Household energy bills have been continuing to rise. Whilst the government and the suppliers of energy have faced a lot of criticism, the growing demand has meant that producers can charge UK gas providers whatever they want, the costs of which are then passed on to the UK public. Even as suppliers have tried to keep prices to consumers down, the prices of gas have forced prices to rise and force a number to declare bankruptcy. Because of this, without intervention, the cost of gas to the consumer could reach £2,000 per year.
More and more people are being forced into fuel poverty as they struggle to pay rising fuel bills or receive enough support to get through this incredibly difficult time. Anecdotal cases of prices going from less than £200 per month, to almost £700 per month with providers refusing to rule out further rises before the end of the year.
The Oil Industry Making Huge Profits
Whilst tens of providers have been forced into bankruptcy and UK homeowners face hundreds of pounds in additional costs to their fuel bills, the oil and gas industry has made record profits. Shell, who extract from gas fields in the North Sea, have seen their profits have increased 14-fold to around £14.3billion, although it’s believed that those profits will increase to £23.6billion by the end of their financial year. BP, who also extract from the North Sea gas fields, made a pre-tax profit of £12billion, although that’s also expected to rise to over £15billion in profit in 2022.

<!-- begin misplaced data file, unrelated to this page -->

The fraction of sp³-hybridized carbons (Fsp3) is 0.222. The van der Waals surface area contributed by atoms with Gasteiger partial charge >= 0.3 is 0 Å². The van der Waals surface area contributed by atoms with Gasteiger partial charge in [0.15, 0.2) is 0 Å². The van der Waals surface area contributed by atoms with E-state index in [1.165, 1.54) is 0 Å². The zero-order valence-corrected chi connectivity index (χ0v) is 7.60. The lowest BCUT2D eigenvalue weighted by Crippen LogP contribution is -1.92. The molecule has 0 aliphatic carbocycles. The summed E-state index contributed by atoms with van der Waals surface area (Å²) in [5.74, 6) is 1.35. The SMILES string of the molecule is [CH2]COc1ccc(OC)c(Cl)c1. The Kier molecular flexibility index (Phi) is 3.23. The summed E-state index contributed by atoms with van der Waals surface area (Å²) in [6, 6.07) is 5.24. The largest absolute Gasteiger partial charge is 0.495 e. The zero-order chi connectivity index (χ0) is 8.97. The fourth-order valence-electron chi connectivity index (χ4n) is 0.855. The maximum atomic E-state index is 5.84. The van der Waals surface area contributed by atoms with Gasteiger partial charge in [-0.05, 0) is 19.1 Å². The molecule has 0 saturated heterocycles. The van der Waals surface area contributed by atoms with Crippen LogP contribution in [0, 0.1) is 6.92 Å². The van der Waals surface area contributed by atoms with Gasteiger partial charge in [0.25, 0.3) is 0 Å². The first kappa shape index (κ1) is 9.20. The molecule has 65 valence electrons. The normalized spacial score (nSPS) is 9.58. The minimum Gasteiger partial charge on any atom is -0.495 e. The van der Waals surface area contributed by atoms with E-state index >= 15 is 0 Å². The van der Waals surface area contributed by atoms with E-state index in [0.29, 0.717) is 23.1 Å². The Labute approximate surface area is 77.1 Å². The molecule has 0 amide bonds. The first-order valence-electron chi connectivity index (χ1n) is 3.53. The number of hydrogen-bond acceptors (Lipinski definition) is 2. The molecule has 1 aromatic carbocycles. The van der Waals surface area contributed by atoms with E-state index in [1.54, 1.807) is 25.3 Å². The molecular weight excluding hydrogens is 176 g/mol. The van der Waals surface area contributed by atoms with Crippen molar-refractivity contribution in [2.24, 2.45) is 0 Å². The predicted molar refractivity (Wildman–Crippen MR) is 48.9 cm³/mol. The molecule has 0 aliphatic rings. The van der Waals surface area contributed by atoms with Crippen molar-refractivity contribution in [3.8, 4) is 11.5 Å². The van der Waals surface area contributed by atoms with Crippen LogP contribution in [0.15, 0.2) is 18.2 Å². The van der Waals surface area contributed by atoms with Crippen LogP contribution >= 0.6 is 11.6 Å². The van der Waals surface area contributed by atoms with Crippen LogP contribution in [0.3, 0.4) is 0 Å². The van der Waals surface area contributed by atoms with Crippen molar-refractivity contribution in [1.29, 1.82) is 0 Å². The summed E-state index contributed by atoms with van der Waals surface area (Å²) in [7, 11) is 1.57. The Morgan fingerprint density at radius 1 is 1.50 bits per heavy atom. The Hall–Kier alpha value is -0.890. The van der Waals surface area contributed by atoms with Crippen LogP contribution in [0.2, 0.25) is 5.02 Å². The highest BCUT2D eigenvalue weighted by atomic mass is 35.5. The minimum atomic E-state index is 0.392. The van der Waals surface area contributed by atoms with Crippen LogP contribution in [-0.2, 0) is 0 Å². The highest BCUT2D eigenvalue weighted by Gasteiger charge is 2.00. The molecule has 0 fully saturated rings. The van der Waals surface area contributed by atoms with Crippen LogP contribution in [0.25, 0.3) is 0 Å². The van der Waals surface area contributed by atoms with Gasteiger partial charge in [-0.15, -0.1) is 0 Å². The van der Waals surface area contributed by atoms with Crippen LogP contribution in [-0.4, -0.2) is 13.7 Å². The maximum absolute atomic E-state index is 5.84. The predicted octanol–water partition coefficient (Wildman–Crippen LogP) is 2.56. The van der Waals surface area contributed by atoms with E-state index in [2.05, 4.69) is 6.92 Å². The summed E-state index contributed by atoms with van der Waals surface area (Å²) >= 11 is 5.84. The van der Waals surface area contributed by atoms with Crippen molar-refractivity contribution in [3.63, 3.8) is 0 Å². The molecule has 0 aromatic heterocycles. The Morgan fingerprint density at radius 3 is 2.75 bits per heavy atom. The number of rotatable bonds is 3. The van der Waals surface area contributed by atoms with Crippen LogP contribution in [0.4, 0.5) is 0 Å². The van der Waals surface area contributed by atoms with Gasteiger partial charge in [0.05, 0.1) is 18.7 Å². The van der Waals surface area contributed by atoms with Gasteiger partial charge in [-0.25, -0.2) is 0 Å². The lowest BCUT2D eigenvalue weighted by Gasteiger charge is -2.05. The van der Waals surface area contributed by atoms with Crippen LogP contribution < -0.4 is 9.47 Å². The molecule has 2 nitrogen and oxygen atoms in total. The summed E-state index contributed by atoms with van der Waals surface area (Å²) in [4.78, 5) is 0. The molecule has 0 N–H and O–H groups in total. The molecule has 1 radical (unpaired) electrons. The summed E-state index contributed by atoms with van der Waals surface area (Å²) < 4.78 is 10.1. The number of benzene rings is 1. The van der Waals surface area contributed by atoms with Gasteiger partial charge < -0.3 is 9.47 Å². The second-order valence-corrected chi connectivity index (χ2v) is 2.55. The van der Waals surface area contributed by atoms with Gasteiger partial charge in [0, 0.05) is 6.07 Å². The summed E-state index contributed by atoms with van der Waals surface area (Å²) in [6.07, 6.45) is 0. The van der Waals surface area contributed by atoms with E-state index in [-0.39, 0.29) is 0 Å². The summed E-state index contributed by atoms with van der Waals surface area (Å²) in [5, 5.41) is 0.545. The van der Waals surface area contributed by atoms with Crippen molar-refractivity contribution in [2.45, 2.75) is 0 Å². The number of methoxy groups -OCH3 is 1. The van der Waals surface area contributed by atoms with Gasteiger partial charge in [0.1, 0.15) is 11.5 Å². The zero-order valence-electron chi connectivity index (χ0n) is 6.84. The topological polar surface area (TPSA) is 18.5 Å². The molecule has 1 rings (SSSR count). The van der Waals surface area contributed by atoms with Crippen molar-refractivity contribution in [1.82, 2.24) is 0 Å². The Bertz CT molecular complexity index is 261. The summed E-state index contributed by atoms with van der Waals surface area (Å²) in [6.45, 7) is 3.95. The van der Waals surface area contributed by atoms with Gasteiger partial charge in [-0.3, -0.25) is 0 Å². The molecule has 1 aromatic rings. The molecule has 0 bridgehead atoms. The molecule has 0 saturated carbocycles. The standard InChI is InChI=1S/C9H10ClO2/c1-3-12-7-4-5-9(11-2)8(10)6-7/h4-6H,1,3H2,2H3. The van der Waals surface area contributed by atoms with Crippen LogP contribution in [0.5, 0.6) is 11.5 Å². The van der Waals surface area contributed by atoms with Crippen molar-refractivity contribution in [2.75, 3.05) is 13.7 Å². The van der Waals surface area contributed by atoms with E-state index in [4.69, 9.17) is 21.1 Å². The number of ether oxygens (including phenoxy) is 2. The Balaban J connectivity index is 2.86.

The fossil fuel industry is a heavily subsidised industry, that’s part of the reason why energy has been so cheap here in the UK (until recently at least) – it’s also the reason profits for fossil fuel companies are so incredibly high. Going back to Shell and BP, neither of them paid corporation tax between 2018 and 2020 and have received over £400million combined in tax relief from the UK taxpayer. In that same period, £44billion has been passed on to the shareholders of these two companies.
Responding to the Gas Price Rises
The huge rises in energy bills is making it extremely unaffordable for many to heat their homes and fill their own cars with fuel. Households are paying out hundreds of pounds more than recent years and without additional support it would plunge many more into fuel poverty. So the UK government has stepped in with its own plans. This started with a 5p cut to fuel tax for fuel bought at the pumps. However, costs were rising so quickly that cut in fuel tax has almost no impact. They are also offering rebates on council tax bills and further rebates on gas and electricity bills, but those already struggling will feel no ease on money worries.